MIAMI (CBSMiami) — Imagine you’re in the privacy of your own home — possibly in a compromising position — and you turn around and see a drone just a few feet from you. A Brickell Key woman says that’s what happened to her while she was breastfeeding her child earlier this week inside the family’s 12th floor condo.
Christina Alessi says she was sitting at her kitchen table breastfeeding her 15-month old daughter on Tuesday when she had a strange feeling.
“I was in a bit of a compromising position and I felt the feeling of someone staring at me and I looked up and there was a robot staring at me,” Alessi said.
She said it was a drone and she snapped a photo of it. She said it hovered just a few feet from her window for about 15 seconds, flew away and then returned. Alessi said she could see the lens on the drone.
“It was staring straight at me,” she said.
Alessi says her fear is that the drone recorded her.
“I could only assume that I was being recorded because there was a camera there,” she said. “This could be displayed again. I don’t know what purposes they could use it for. It seems like a pervert to me.”
She reported the drone to her building management but first she called her husband who wanted to exact some revenge.
“He says, ‘Well get a broom and swat that thing!’ she said. “I said, ‘I don’t know if it’s gonna come back’ but I got the broom handy.”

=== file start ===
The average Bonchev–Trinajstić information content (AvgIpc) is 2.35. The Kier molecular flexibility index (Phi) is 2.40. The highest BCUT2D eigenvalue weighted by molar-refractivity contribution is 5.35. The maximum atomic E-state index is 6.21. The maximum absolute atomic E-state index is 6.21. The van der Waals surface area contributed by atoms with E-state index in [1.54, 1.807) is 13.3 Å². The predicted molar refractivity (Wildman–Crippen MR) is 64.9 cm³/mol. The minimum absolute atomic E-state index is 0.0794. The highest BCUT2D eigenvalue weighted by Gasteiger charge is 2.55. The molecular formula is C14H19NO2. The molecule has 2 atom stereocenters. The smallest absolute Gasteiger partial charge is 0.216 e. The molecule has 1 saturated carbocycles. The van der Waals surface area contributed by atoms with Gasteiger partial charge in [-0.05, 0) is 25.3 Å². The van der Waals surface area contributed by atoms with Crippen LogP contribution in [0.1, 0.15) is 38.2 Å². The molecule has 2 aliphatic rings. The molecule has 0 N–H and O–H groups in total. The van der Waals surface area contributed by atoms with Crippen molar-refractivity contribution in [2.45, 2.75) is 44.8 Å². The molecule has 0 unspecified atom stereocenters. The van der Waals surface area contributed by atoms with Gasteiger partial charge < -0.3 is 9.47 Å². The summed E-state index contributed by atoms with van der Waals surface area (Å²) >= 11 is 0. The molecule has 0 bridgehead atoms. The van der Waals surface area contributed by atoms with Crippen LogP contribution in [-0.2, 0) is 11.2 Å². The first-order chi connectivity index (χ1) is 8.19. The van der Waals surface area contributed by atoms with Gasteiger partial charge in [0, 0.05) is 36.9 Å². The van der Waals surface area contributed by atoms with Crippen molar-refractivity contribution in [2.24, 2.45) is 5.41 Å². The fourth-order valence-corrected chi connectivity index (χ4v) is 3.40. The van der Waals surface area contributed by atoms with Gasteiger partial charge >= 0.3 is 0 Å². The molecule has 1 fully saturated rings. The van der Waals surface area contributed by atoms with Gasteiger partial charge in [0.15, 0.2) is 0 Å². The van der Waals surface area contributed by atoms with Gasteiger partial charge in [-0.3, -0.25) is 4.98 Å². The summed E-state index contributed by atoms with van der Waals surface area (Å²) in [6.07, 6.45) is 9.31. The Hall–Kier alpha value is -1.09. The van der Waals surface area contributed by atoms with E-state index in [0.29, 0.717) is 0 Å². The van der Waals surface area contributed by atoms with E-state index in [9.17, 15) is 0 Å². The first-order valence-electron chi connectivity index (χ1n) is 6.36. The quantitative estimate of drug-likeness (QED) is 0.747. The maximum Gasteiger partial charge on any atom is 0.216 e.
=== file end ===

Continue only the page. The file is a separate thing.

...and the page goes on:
Alessi’s privacy concerns are real, says Michelle Richardson with the American Civil Liberties Union.
Richardson pointed to a new Florida law that will go into effect this summer — called the “Freedom from Unwarranted Surveillance Act” as a good first step towards regulating drones. Richardson said the law will impose civil penalties on drone users that capture images of unknowing people on private property where a person has a reasonable expectation of privacy.
“When you’re talking about looking into people’s homes and violating individual privacy, it’s an unchartered area,” Richardson said. “And we’re really doing this for the first time in Florida.”
Alessi hopes others hear her story and realize that no matter where you live or how high up there might be a high tech Peeping Tom keeping tabs on you.
“I think it’s scary,” she said. “I think it’s a little nerve-wracking that you can’t do what you want inside your house without knowing something is out there watching you do it.”
The federal government is aware of the privacy concerns. The Commerce Department is working on codes of conduct for drone users.
Also, there is legislation filed in Congress that would severely limit the use of the drones. The bill filed by Senator Edward Markey (D-Mass) would demand that anyone with a license to fly a drone disclose whether data will be collected by the drone and how that data will be used.